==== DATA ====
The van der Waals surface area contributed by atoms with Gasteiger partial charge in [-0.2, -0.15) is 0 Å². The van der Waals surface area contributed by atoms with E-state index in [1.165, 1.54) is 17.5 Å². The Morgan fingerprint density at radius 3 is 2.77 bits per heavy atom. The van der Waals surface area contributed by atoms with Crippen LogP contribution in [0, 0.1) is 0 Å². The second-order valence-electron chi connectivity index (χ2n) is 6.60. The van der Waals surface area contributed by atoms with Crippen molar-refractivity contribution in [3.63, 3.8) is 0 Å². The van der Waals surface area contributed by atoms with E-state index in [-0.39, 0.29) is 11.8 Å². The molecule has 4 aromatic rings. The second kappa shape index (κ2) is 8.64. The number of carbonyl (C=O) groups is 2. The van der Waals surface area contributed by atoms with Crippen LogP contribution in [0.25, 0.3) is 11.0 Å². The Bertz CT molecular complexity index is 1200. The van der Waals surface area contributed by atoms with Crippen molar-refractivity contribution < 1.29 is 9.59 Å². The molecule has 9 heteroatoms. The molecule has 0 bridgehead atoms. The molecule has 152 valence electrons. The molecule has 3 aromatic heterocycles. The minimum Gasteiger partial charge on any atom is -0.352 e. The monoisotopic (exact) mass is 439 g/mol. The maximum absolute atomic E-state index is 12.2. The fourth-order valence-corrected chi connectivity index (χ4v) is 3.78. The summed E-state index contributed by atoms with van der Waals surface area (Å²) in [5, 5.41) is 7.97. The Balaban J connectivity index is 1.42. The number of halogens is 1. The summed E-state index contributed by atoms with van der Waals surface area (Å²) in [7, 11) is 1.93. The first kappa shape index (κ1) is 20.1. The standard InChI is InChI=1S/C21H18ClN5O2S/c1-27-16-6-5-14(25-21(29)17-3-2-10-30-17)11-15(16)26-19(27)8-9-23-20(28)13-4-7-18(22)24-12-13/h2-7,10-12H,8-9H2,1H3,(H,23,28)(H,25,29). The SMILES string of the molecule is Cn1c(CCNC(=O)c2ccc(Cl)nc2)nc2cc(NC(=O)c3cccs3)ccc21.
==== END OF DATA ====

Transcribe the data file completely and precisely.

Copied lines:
The van der Waals surface area contributed by atoms with Gasteiger partial charge in [-0.2, -0.15) is 0 Å². The van der Waals surface area contributed by atoms with E-state index in [1.165, 1.54) is 17.5 Å². The Morgan fingerprint density at radius 3 is 2.77 bits per heavy atom. The van der Waals surface area contributed by atoms with Crippen LogP contribution in [0, 0.1) is 0 Å². The second-order valence-electron chi connectivity index (χ2n) is 6.60. The van der Waals surface area contributed by atoms with Crippen molar-refractivity contribution in [3.63, 3.8) is 0 Å². The van der Waals surface area contributed by atoms with E-state index in [-0.39, 0.29) is 11.8 Å². The molecule has 4 aromatic rings. The second kappa shape index (κ2) is 8.64. The number of carbonyl (C=O) groups is 2. The van der Waals surface area contributed by atoms with Crippen LogP contribution in [0.25, 0.3) is 11.0 Å². The Bertz CT molecular complexity index is 1200. The van der Waals surface area contributed by atoms with Crippen molar-refractivity contribution < 1.29 is 9.59 Å². The molecule has 9 heteroatoms. The molecule has 0 bridgehead atoms. The molecule has 152 valence electrons. The molecule has 3 aromatic heterocycles. The minimum Gasteiger partial charge on any atom is -0.352 e. The monoisotopic (exact) mass is 439 g/mol. The maximum absolute atomic E-state index is 12.2. The fourth-order valence-corrected chi connectivity index (χ4v) is 3.78. The summed E-state index contributed by atoms with van der Waals surface area (Å²) in [5, 5.41) is 7.97. The Balaban J connectivity index is 1.42. The number of halogens is 1. The summed E-state index contributed by atoms with van der Waals surface area (Å²) in [7, 11) is 1.93. The first kappa shape index (κ1) is 20.1. The standard InChI is InChI=1S/C21H18ClN5O2S/c1-27-16-6-5-14(25-21(29)17-3-2-10-30-17)11-15(16)26-19(27)8-9-23-20(28)13-4-7-18(22)24-12-13/h2-7,10-12H,8-9H2,1H3,(H,23,28)(H,25,29). The SMILES string of the molecule is Cn1c(CCNC(=O)c2ccc(Cl)nc2)nc2cc(NC(=O)c3cccs3)ccc21.